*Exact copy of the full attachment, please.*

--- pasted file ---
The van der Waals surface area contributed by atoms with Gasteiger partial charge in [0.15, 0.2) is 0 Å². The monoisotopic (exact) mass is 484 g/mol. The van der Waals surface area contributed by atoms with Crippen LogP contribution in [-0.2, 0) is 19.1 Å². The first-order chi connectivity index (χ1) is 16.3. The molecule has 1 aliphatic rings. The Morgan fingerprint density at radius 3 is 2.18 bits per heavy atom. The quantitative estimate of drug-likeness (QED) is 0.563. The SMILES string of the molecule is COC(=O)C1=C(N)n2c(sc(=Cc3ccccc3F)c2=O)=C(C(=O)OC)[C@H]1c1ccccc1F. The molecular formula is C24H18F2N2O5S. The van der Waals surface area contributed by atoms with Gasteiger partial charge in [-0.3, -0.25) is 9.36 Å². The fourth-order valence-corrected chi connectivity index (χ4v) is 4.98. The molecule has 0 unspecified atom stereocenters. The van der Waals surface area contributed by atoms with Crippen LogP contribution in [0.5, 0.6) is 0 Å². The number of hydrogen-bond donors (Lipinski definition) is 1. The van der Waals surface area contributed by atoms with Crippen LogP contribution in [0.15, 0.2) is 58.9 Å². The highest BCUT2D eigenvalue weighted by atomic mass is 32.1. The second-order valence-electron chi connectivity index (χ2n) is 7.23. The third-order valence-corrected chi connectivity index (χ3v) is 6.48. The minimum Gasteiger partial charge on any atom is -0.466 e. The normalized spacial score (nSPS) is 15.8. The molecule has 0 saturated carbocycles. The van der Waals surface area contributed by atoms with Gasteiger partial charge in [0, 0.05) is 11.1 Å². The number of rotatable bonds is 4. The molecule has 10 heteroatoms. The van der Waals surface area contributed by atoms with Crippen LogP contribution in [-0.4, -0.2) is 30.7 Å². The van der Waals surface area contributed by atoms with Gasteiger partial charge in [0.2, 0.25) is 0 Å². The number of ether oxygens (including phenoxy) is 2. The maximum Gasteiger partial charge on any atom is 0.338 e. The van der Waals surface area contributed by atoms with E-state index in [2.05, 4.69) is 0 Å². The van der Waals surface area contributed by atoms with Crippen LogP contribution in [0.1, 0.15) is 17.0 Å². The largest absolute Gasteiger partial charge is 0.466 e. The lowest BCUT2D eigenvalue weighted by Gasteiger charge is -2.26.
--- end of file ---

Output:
The van der Waals surface area contributed by atoms with Gasteiger partial charge in [0.15, 0.2) is 0 Å². The monoisotopic (exact) mass is 484 g/mol. The van der Waals surface area contributed by atoms with Crippen LogP contribution in [-0.2, 0) is 19.1 Å². The first-order chi connectivity index (χ1) is 16.3. The molecule has 1 aliphatic rings. The Morgan fingerprint density at radius 3 is 2.18 bits per heavy atom. The quantitative estimate of drug-likeness (QED) is 0.563. The SMILES string of the molecule is COC(=O)C1=C(N)n2c(sc(=Cc3ccccc3F)c2=O)=C(C(=O)OC)[C@H]1c1ccccc1F. The molecular formula is C24H18F2N2O5S. The van der Waals surface area contributed by atoms with Gasteiger partial charge in [-0.3, -0.25) is 9.36 Å². The fourth-order valence-corrected chi connectivity index (χ4v) is 4.98. The molecule has 0 unspecified atom stereocenters. The van der Waals surface area contributed by atoms with Crippen LogP contribution in [0.5, 0.6) is 0 Å². The number of hydrogen-bond donors (Lipinski definition) is 1. The van der Waals surface area contributed by atoms with Crippen LogP contribution in [0.15, 0.2) is 58.9 Å². The highest BCUT2D eigenvalue weighted by atomic mass is 32.1. The second-order valence-electron chi connectivity index (χ2n) is 7.23. The third-order valence-corrected chi connectivity index (χ3v) is 6.48. The minimum Gasteiger partial charge on any atom is -0.466 e. The normalized spacial score (nSPS) is 15.8. The molecule has 0 saturated carbocycles. The van der Waals surface area contributed by atoms with Gasteiger partial charge in [0, 0.05) is 11.1 Å². The number of rotatable bonds is 4. The molecule has 10 heteroatoms. The van der Waals surface area contributed by atoms with Crippen LogP contribution in [-0.4, -0.2) is 30.7 Å². The van der Waals surface area contributed by atoms with Gasteiger partial charge in [0.2, 0.25) is 0 Å². The number of ether oxygens (including phenoxy) is 2. The maximum Gasteiger partial charge on any atom is 0.338 e. The van der Waals surface area contributed by atoms with E-state index in [2.05, 4.69) is 0 Å². The van der Waals surface area contributed by atoms with Crippen LogP contribution in [0.1, 0.15) is 17.0 Å². The largest absolute Gasteiger partial charge is 0.466 e. The lowest BCUT2D eigenvalue weighted by Gasteiger charge is -2.26.